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Catch ’em young.
MODERN TRADITION

What young urban Indians want: carpools, gender parity, and arranged marriages

Manavi Kapur
By Manavi Kapur

Culture and lifestyle reporter

Young people in the world’s youngest democracy want to go beyond social media activism.

Over 80% Indian Gen Z and millennials have actively participated in citizen-led initiatives to help their neighbourhoods, according to MTV’s “Mera Bharat Amazeballs” survey. Activities like beach clean-ups, organising carpools, participating in government initiatives like Swachh Bharat Abhiyan, or tree plantation drives were popular among young Indians.

“Despite being a generation high on social media, the youth today is passionate, positive, action-oriented, and committed to create a society where everyone matters,” said Navin Shenoy, Viacom 18’s head of marketing for youth, music, and English entertainment.

The survey, which included responses from over 25,000 people between ages 15 and 25 from 400 towns, also found that young Indians feel women are given short shrift. In the context of the Kathua and Unnao rape cases, 79% respondents said that women’s safety is still not given the priority it deserves.

At par

The attitude to gender, on the whole, seems to have evolved among young men and women.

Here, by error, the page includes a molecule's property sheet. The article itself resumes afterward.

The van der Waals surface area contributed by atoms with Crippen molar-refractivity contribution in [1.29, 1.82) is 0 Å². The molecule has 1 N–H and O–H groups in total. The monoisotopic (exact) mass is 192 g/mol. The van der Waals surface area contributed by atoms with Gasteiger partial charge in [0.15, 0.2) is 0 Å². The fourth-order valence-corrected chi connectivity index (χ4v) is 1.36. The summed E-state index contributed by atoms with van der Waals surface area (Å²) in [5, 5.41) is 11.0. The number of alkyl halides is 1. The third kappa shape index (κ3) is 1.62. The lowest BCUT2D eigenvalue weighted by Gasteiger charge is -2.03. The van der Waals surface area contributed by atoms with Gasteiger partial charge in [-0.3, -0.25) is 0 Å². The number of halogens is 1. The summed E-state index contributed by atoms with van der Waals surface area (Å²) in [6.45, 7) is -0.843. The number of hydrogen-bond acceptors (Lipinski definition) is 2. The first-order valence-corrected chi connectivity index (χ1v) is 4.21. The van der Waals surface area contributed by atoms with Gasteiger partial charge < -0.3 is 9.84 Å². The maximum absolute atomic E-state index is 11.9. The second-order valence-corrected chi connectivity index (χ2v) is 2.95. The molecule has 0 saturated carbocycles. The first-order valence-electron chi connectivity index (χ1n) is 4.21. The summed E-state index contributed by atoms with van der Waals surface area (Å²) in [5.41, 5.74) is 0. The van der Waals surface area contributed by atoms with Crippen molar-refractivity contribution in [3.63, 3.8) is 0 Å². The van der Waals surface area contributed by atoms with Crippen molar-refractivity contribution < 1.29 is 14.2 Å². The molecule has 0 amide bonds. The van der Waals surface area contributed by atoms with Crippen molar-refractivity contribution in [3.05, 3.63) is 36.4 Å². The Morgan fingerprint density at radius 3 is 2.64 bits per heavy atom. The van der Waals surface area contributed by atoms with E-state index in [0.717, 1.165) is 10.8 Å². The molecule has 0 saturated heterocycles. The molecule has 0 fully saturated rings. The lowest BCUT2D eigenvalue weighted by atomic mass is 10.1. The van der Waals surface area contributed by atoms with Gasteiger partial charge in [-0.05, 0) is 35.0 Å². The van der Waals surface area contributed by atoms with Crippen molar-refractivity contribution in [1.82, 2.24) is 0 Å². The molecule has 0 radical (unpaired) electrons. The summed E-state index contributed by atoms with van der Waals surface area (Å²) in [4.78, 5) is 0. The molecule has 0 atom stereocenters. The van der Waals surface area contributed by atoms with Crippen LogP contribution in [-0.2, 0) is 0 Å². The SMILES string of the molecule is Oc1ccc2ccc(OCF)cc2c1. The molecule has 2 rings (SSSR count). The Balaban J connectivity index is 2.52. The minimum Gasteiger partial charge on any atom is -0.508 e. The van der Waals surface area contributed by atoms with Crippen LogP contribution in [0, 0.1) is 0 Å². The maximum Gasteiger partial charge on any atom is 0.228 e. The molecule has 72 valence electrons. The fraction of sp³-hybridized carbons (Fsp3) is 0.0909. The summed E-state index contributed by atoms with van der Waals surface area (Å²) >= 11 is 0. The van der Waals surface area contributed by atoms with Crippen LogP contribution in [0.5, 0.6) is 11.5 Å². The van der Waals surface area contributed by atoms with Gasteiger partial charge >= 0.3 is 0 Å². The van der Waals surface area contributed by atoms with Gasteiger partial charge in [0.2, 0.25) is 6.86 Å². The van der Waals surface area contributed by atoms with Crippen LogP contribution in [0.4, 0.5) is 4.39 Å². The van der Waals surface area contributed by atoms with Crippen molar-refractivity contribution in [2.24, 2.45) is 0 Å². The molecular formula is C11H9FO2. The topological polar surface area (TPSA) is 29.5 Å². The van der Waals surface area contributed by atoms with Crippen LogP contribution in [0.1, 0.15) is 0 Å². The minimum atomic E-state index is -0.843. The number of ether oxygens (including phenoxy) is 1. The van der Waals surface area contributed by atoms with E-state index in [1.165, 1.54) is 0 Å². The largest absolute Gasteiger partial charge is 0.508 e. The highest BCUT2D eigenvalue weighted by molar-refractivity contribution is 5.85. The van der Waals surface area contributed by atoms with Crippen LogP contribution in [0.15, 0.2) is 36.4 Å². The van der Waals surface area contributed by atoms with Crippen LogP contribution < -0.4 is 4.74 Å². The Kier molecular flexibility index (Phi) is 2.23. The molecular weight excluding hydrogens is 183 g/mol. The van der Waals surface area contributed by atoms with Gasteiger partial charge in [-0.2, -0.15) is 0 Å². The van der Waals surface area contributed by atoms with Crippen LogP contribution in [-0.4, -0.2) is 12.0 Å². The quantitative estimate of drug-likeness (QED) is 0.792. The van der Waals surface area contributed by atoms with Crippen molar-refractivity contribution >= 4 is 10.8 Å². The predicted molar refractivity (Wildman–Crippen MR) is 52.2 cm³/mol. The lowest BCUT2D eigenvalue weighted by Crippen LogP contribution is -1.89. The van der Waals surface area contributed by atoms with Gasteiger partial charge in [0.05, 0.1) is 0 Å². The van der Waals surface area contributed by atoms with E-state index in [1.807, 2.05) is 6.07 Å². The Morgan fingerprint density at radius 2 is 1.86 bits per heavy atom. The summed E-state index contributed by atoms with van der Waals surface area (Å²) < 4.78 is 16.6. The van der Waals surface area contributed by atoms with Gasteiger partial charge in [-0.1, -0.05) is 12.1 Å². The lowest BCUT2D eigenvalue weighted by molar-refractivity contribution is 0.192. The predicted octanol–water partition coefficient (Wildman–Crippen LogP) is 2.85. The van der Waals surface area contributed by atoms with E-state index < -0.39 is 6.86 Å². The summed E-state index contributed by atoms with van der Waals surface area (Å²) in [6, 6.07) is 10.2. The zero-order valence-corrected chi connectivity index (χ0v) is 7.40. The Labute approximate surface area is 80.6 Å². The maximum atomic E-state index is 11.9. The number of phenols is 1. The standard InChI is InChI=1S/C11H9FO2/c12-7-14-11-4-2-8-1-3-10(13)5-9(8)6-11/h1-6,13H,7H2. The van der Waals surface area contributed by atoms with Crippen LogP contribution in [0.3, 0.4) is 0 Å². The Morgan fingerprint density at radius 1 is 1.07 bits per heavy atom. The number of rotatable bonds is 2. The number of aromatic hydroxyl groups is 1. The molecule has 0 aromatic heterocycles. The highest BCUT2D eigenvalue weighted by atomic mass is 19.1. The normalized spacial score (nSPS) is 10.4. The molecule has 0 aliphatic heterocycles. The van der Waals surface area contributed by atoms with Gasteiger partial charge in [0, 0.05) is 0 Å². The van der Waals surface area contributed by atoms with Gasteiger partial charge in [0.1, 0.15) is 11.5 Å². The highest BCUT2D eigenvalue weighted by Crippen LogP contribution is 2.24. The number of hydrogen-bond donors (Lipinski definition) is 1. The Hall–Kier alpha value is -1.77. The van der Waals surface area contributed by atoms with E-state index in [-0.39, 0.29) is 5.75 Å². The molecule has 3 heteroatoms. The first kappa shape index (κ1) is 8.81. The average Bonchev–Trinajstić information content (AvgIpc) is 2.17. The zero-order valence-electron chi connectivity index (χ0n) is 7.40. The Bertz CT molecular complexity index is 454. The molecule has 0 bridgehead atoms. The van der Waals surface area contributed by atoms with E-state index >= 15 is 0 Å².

Women are also leading the way in making families progressive.

Young Indian’s acceptance of homosexuality and queerness also appears to have improved, with 71% of millennials and Gen Z extending their support for the freedom to choose sexual partners. Within the family structure, 84% women said that their views were valued and taken seriously.

Traditional nostalgia

In what may seem counterintuitive to the progressive trend so far, several young Indians have shown a renewed affinity for the idea of arranged marriages.

Staying close to home is also a priority for India’s youth. While urban migration is a widespread phenomenon, development and financial and social mobility in smaller towns have taken the sheen away from big cities.

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